This VIP interview series has quite good track record of finding TedX speakers and industry thought leaders. German Ramirez is not an exception, as he is one of the movers and shakers of our domain. Ladies & Gentlemen, dear readers, Fyggex community proudly present: Digital, Social media & Blockchain Pioneer, Award winning Branding & Marketing Expert and Serial Entrepreneur and author German Ramirez thoughts about his experiences with blockchain start-ups, digital transformation and innovation.
Fyggex: Thank you for joining us German, you have an interesting history of building start-ups. Can you tell our audience bit of them?
German Ramirez: I started in the space of emerging technology, which back in those days was the e-commerce aspect of internet, far before Google was founded. It was very early, and there wasn’t much adoption. The start-up I had joined that eventually crashed. Learnings from it motivated me to create a start-up by myself. We were in the field of mobile technologies, which was the next big wave after the early internet boom. My first mobile project was in the year 2000 and consequently my first blockchain project was in 2013.
Fyggex: 2013 was quite early days in Blockchain space, you have good memories of that era?
German Ramirez: We had the idea to use cryptocurrencies as a vehicle for remittances. The first product we launched was a crypto ATM, made in Europe with our own hands. The idea was to disrupt the market, which was at that time dominated by large companies such as Western Union. They charged upwards of 10 per cent for moving money from one place to the other, and it took several days to do that. The remittances market was obviously affecting those who needed it most.
To address the challenge, we created a series of physical terminals. As a consequence, someone who wanted to send money to their family in India would be able to put £300 in a machine in London, and fifteen minutes later cash out Rupees from the equivalent kiosk in Delhi. As a user, you got your problem solved. It was using cryptocurrencies, but you wouldn’t have known as a user. Behind the scenes, money was going into Bitcoin, then settling. It cut the time needed from days to minutes, and the cost from 10 per cent to 1 per cent. Unfortunately it was a too early to invest in cryptocurrencies, as the proper token economy didn’t exist.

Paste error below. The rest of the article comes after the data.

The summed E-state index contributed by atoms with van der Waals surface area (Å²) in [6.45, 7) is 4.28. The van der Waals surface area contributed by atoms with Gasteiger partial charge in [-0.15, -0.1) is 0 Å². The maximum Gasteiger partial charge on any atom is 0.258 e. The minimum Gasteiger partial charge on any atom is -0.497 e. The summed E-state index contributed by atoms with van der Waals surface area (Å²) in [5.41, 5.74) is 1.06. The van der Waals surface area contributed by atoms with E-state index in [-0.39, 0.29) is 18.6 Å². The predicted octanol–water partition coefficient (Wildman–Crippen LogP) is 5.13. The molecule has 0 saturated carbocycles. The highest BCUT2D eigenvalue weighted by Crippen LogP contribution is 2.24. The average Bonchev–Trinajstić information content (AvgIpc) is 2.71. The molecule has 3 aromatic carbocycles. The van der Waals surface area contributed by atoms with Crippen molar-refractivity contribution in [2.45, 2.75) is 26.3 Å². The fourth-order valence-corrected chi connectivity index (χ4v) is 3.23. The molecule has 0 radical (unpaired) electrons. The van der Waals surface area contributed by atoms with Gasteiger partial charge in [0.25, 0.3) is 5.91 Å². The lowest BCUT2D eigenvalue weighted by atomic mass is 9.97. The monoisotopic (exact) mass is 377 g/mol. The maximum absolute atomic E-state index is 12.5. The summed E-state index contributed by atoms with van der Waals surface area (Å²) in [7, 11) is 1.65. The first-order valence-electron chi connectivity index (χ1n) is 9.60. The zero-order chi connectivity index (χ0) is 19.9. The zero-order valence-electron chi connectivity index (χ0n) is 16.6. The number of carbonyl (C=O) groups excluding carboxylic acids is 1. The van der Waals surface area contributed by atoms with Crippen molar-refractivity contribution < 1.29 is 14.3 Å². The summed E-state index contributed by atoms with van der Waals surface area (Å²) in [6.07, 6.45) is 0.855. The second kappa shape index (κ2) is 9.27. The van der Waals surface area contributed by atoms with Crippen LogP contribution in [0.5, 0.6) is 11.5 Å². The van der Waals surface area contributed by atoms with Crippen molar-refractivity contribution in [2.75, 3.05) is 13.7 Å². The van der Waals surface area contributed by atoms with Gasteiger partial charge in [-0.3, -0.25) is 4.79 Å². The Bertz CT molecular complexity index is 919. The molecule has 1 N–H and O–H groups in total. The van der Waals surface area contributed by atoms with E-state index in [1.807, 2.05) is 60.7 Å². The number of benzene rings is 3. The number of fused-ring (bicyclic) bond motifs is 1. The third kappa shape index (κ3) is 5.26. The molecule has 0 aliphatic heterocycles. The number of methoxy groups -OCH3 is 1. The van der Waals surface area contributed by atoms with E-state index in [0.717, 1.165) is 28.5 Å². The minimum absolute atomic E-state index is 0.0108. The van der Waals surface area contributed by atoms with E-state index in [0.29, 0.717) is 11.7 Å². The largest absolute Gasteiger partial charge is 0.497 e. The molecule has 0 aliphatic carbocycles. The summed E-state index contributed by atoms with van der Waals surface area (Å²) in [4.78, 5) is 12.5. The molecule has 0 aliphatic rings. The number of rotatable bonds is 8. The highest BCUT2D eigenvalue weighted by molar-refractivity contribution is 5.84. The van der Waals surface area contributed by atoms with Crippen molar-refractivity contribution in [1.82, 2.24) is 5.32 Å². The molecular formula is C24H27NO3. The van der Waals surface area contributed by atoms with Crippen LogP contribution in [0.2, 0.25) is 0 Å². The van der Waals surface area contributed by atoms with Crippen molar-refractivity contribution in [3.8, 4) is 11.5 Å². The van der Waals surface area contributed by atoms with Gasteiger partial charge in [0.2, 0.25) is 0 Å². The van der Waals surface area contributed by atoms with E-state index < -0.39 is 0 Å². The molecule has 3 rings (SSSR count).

Fyggex: Today you’re co-founder of The Relevance House. What does it do?
German Ramirez: We’re a Swiss based, full service, communications agency specialising exclusively in blockchain and emerging technologies. We’ve methodologies to accelerate growth with a significant knowledge advantage in this space, because it’s relatively complex and a lot of it is changing extremely rapidly.
Being focused allows us to understand what we’re talking about, and support companies. We work primarily with young companies and start-ups, helping them through brand building strategies.
Fyggex: Alongside this, you’re a much sought-after speaker for conferences and universities. You must enjoy sharing blockchain knowledge?
German Ramirez: I’ve been doing public speaking for 25 years. I have a passion for technology and a passion for storytelling. My first keynote speech was about blockchain in a conference called ‘The Future of Money’ back in 2014 where people were looking at me puzzled trying to understand what I was talking about. Having seen how many more people are dragged into this movement is very interesting. This won’t surprise you, but there’s a direct correlation between the price of cryptocurrencies and the amount of people interested in blockchain technology.
Fyggex: How much is about preaching, and how much about removing ‘fake news’?
German Ramirez: They’re one and the same. You can’t convey the right understanding of something without debunking the myths. I try to separate it into three sections. Firstly, there is blockchain technology, which is basically a distributed ledger. I call it the internet of transactions. Then, there’s what I call the blockchain mindset, which has to do with decentralisation and empowering people. One is the brain, the other the belly, and finally the rest is the heart.
Fyggex: You have Spanish/Latin American heritage too. Do you have any perspective how blockchain matters are developing over there?
German Ramirez: I’m from Spain with a Latin background, yes. The news from El Salvador (that blockchain is legal tender) is encouraging. When you think about the volatility of their currencies, I think they see a possibility to present themselves as innovative. But a discussion we’ll have down the line is ‘who cares?’
There’s a certain risk with central banks. The risk is that governments will start trying to ban existing cryptocurrencies in favour of a centralised version (Central Bank Digital Currencies, such as e-krona, Venezuelas Petro and Chinas digital Yuan CDBC; Editors note). We have to obey the laws of each country where we live in. Generally speaking El Salvador’s development is great news as an example.
Fyggex: How about Switzerland, how did you end up in Switzerland?
German Ramirez: I got hired by a large insurance company and given the opportunity to transform it. Rest is history!